13 Sep Sunday Service at Christ Church
Fourteenth Sunday After Trinity.
Sermon on forgiveness by by Nick Mayhew-Smith.
Download the service sheet.
Found some chocolates that had been left for Alison. But I was hungry and I ate them all down quickly.
We can move on to the service though because Alison is a priest and her job description says she has to forgive people. So we are all OK and everything is fine right? I’m completely forgiven automatically, and we’re all done.
Really, OK, well if you’re going to be like that then sor-ry. Alright? It’s just some chocolates OK. I was hungry. I need to eat too. Honestly.
Are things all settled then between us?
Ok then let’s try another one.
Yeah, sorry [shrug]. Whatever. Just chocolates. So I need to try another one?
Alison I think your feeling is that you might have been deprived of something which you would consider to have been yours. So if you think that your feelings have been offended then under those circumstances I would be sorry to hear that is your response to the situation which happened to come about for a wide variety of reasons.
OK, OK, Alison I am desperately sorry. It was wicked and bad of me. If you can find it in your heart to forgive me I would be truly grateful.
[Alison accepts the apology]
I’ve even got a box of chocolates in my pocket which I bought for here which I will give you to make up for taking yours. Sorry.
So that is an apology, and an act of forgiveness will follow suit.
In our Gospel reading today Jesus makes clear that the process of forgiveness is not to be regarded as a simple, one-off act of mercy that we sit back and receive because of God’s loving goodness. Forgiveness is reciprocal and needs to be reciprocated. Forgiveness is a work in progress that can and should touch every part of you and every relationship around you, it is transformational and entirely dependent on context and on the way you behave with other people.
I was exaggerating with Alison of course but it is very easy indeed to say sorry without really meaning very much by it. First of all there is an assumption that we don’t even need to say sorry in the first place, that we can leave all the work up to the other person to put things right. Then there’s a sorry that is passive aggressive, where you imply the blame is somehow shared. There is a sorry which is insincere, there is a sorry which is legalistic and convoluted, the ‘sorry if…’ that makes it conditional and half-hearted.
And then obviously there is the sorry that involves a change of heart, mind and behaviour. A sorry that will affect my actions more deeply still. Alison has forgiven me, yet I continue to work to make it up to her.
How can I or someone in a real situation possibly have any hope of forgiveness unless the apology is sincere and is properly communicated, and is met with a visible change of action. Most of the time, let’s be honest, life is not as simple as we have just seen here together. Relationships are complicated and messy, problems linger, people do not make amends in such a clean and clear cut way and people do not forgive so easily either.
Being forgiven is much more like a work in progress than it is about a single moment in time, a process rather than an event. And it damages us long term. It can take a lifetime sometimes to forgive something hurtful that has happened to us, there can be pain we carry with us through years, even decades, and moving on from it can seem impossible, even if we have had an apology and forgiven. Jesus suggests that we need to break the cycle.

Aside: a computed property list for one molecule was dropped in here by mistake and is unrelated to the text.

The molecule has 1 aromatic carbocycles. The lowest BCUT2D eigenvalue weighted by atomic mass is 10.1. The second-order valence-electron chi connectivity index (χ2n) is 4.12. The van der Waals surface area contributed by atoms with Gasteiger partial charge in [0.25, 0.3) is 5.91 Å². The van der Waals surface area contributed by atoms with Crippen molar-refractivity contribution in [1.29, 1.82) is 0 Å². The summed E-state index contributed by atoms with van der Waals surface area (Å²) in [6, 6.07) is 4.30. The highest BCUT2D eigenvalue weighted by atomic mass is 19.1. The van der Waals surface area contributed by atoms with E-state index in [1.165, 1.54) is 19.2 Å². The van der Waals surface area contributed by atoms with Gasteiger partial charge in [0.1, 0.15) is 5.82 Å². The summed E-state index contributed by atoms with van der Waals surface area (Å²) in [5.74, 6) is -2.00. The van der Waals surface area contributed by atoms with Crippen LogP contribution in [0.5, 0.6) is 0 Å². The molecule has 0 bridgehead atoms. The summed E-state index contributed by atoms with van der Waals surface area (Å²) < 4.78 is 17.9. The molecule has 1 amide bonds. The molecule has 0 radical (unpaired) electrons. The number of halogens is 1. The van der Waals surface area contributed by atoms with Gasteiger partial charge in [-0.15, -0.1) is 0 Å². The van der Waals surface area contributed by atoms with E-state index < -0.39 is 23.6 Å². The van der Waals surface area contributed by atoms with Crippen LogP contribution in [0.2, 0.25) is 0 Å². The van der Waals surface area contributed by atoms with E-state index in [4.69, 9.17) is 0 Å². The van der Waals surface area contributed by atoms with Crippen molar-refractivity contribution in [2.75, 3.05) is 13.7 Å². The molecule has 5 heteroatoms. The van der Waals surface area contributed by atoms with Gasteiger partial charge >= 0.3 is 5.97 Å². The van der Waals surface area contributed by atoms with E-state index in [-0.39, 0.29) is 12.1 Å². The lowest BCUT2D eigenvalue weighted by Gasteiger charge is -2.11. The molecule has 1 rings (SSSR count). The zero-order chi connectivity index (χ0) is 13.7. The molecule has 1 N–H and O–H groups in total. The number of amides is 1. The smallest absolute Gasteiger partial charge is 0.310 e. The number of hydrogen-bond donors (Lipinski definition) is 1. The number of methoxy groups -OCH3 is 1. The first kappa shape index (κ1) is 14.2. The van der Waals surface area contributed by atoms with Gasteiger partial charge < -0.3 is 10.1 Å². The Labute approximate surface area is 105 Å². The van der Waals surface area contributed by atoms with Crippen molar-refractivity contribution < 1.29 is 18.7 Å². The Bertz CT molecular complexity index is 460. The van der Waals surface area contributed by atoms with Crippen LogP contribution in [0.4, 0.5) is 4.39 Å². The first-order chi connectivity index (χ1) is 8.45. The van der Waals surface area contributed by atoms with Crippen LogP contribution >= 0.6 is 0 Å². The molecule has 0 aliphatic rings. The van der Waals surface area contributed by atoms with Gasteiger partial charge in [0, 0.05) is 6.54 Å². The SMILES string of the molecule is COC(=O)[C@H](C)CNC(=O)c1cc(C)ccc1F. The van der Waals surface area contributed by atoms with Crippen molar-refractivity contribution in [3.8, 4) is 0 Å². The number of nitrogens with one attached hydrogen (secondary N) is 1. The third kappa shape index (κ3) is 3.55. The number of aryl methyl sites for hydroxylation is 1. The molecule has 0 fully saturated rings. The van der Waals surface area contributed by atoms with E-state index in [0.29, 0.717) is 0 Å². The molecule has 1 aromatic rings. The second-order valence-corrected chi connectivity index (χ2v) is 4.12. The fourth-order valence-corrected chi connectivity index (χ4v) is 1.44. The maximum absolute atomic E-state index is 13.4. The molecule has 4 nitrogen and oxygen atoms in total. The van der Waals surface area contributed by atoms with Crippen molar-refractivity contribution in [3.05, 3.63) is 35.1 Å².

The greatest sign of genius in Christian teaching is found in the Lord’s Prayer: forgive us our sins as we forgive those who sin against us. Do you know what comes after the Lord’s Prayer in the form that Matthew’s Gospel has it? This is a further teaching on forgiveness:
14For if you forgive men their trespasses, your Heavenly Father will also forgive you. 15But if you do not forgive men their trespasses, neither will your Father forgive yours.
In some versions of the Lord’s Prayer, ‘sin’ is translated as ‘debt’. In fact the word ‘debt’ and the word ‘sin’ are the same in Aramaic so the link, the allegory, is made even clearer in the original version of this Gospel reading we hear today: sin is a burden and a negative obligation between two people. Debt and sin are frighteningly alike in their capacity to harm.
This is an astonishing recognition of the psychology of forgiveness and reconciliation, of moving on, not holding grudges and not getting stuck in the past, endlessly cycling through the old hurts, the old pain. In the Gospel reading today we hear of an even more extreme version of that loop of sin and forgiveness breaking down, that inability to place our human relationships in to the bigger picture, to hold up our small, insignificant and detailed little problems up to the light and look at them in terms of God’s mercy, God’s forgiveness, God’s example to us.
And you know sometimes it does feel impossible to forgive. I think I’m OK with the chocolates but I would imagine that all of you have in your hearts some hurt, some pain, some slight, some scar from things that have happened that just won’t go away. And this is where God comes in. When you can’t forgive and you can’t move on there is one clear way out that is available to us here and now. Ask God to forgive them, because sometimes it does feel like only God can forgive.
But whenever it feels difficult to the point of being impossible, remember the words of our Lord Jesus Christ on the cross as he looked at his own executioners, and managed to say all that any human being could possibly do in that situation. He didn’t say “I forgive” but something even bigger, better, more wonderful and more divine still. Whenever you really
can’t forgive, can’t break out of the cycle of pain and bitterness, you will need to ask for God’s help. And here we can all say the words that Jesus himself said on that Cross: “Father, forgive.”